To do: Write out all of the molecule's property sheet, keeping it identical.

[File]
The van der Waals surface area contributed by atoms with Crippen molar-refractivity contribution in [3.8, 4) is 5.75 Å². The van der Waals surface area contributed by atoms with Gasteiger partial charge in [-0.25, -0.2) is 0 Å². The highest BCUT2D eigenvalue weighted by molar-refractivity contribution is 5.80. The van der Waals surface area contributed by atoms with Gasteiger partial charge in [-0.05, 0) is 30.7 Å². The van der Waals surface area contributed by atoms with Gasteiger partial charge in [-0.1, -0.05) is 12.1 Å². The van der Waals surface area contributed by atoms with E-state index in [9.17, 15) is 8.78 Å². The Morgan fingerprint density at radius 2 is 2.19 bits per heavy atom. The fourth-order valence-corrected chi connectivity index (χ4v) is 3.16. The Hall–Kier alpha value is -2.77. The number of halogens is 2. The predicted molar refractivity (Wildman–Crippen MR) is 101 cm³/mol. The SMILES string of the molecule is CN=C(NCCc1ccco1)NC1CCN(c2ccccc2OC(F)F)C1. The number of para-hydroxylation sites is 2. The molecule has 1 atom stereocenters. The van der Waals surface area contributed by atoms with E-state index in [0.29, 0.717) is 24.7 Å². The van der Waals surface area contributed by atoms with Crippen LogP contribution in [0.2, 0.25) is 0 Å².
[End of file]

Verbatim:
The van der Waals surface area contributed by atoms with Crippen molar-refractivity contribution in [3.8, 4) is 5.75 Å². The van der Waals surface area contributed by atoms with Gasteiger partial charge in [-0.25, -0.2) is 0 Å². The highest BCUT2D eigenvalue weighted by molar-refractivity contribution is 5.80. The van der Waals surface area contributed by atoms with Gasteiger partial charge in [-0.05, 0) is 30.7 Å². The van der Waals surface area contributed by atoms with Gasteiger partial charge in [-0.1, -0.05) is 12.1 Å². The van der Waals surface area contributed by atoms with E-state index in [9.17, 15) is 8.78 Å². The Morgan fingerprint density at radius 2 is 2.19 bits per heavy atom. The fourth-order valence-corrected chi connectivity index (χ4v) is 3.16. The Hall–Kier alpha value is -2.77. The number of halogens is 2. The predicted molar refractivity (Wildman–Crippen MR) is 101 cm³/mol. The SMILES string of the molecule is CN=C(NCCc1ccco1)NC1CCN(c2ccccc2OC(F)F)C1. The number of para-hydroxylation sites is 2. The molecule has 1 atom stereocenters. The van der Waals surface area contributed by atoms with E-state index in [0.29, 0.717) is 24.7 Å². The van der Waals surface area contributed by atoms with Crippen LogP contribution in [0.2, 0.25) is 0 Å².